You have finished your undergraduate program and are ready for graduate school. As you prepare for your new journey, understand that this new level of education will be quite different.
You will conduct extensive research, read voraciously, and write more than you ever have, but the rewards of earning a graduate degree are invaluable. Graduate school opened my mind in ways I could not imagine, and after graduation, I landed my dream jobs — teaching at the university level and writing professionally. Here is what you should expect.
Graduate studies require a greater level of productivity, so be prepared for a heavier workload. You will conduct highly involved research projects and experiments for your courses, your thesis or dissertation, and your final portfolio. Some programs also require you to pass final exams.
Moreover, with additional research comes an abundant amount of writing. Your supervising professor and peers will review and comment on your writing for revision ideas. As explained by Richard L. Boyce, “What the [supervisors] are most interested in is your potential to design and execute a project in a reasonable amount of time and your abilities to write and talk about it coherently." You will convey your ideas in writing often to present them verbally later in presentations, so the stronger your writing abilities are the better you will fair.
Next, you will choose a supervising professor. Let her know your academic goals in the beginning. For example my program was designed to educate future teachers of secondary-level education, but my supervisor knew I intended to teach in higher education, so she allowed me to tailor my projects to my goal.
During your program, be conscious of your actions and the persona you present as they will create your reputation as a scholar in the academic community. This reputation will follow you through your program and into the workforce, so always present your best self. Show respect to your professors and peers by coming on time to classes and assistantships and preparing any assignments that are due. Your classes will not be in auditoriums that hold hundreds of students; your class sizes will be small. You will also learn from a small group of professors, so expect close collaboration with your teachers and peers.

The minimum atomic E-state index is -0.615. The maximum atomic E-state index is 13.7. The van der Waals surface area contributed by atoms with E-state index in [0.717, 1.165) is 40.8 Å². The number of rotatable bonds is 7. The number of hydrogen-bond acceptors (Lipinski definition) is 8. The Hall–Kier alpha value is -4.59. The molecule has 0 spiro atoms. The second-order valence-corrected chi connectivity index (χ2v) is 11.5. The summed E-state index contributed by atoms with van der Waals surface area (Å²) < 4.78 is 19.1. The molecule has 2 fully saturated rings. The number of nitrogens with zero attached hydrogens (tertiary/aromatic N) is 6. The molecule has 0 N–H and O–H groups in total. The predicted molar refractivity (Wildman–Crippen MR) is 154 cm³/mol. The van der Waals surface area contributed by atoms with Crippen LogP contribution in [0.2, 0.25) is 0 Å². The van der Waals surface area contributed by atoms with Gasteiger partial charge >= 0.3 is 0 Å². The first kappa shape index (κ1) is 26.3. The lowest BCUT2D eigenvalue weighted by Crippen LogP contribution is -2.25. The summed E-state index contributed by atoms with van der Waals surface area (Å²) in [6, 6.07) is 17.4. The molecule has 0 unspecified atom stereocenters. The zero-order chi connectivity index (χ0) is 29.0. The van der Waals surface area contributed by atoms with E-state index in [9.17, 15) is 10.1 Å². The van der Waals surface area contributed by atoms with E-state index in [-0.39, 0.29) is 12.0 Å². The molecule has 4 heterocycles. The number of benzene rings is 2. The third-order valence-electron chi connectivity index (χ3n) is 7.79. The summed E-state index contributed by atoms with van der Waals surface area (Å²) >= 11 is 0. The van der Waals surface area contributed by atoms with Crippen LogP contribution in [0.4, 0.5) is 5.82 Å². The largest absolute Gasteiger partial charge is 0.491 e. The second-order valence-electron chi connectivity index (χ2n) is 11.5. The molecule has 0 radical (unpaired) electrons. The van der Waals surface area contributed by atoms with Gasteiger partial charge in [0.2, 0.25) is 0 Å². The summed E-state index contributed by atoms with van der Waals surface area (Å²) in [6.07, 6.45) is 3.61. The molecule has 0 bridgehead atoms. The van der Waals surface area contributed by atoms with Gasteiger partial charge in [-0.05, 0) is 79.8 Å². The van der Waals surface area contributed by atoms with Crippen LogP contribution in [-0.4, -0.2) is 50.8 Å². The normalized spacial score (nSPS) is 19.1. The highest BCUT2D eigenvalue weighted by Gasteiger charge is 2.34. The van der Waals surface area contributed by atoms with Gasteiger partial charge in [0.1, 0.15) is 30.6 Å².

In addition, you will have the opportunity to work in assistantships. The two common types are research assistantships (RA) and teaching assistantships (TA). However, be wary about becoming overly involved. You must be able to manage your time to fulfill your core responsibilities. Haggerty warns, “If you are going to get involved, do so to the best of your abilities, but remember to partition your time and energy in light of your responsibilities to write and conduct research."
Your graduate studies will take up extraordinary amounts of time. You will work most days of the week, and you will take summer courses. Although you will have time for holidays and short vacations, you will not have a three-month summer vacation, Heinz Reiske explains. Thus, you must fully dedicate to your academic pursuits.
As you can imagine, you will not have as much time to spend with family and friends because your work will involve solitary time spent researching and writing. Expect stress and less sleep. Take care of your well-being during this intense time. Talk with others about your stress. Finding a close friend in the program or talking to a professional counselor can benefit you more than you can imagine.
During my program, I fought stress with counseling, exercise, a balanced diet, and planned time once a week to do something I truly enjoyed, such as hiking or reading for pleasure. Despite the stress and intense work load, don’t give up!
Kevin D. Haggerty assures, “You will be embarking on an intellectual adventure where you absolutely immerse yourself in the field. You will become an expert in your chosen area… It will be intense but rewarding."
Persevere in your endeavor, give the work your best, and remember that this time will change your life in the most amazing way.
Boyce, R.L. (2009). Thinking about graduate school? Bios 80(1), 35-40.
Haggerty, K.D. (2010). Tough love: professional lessons for graduate students. The American Sociologist 41(1), 82-96.
Reiske, H. (2001). Getting into and surviving graduate school. Bios 72(3), 100-102.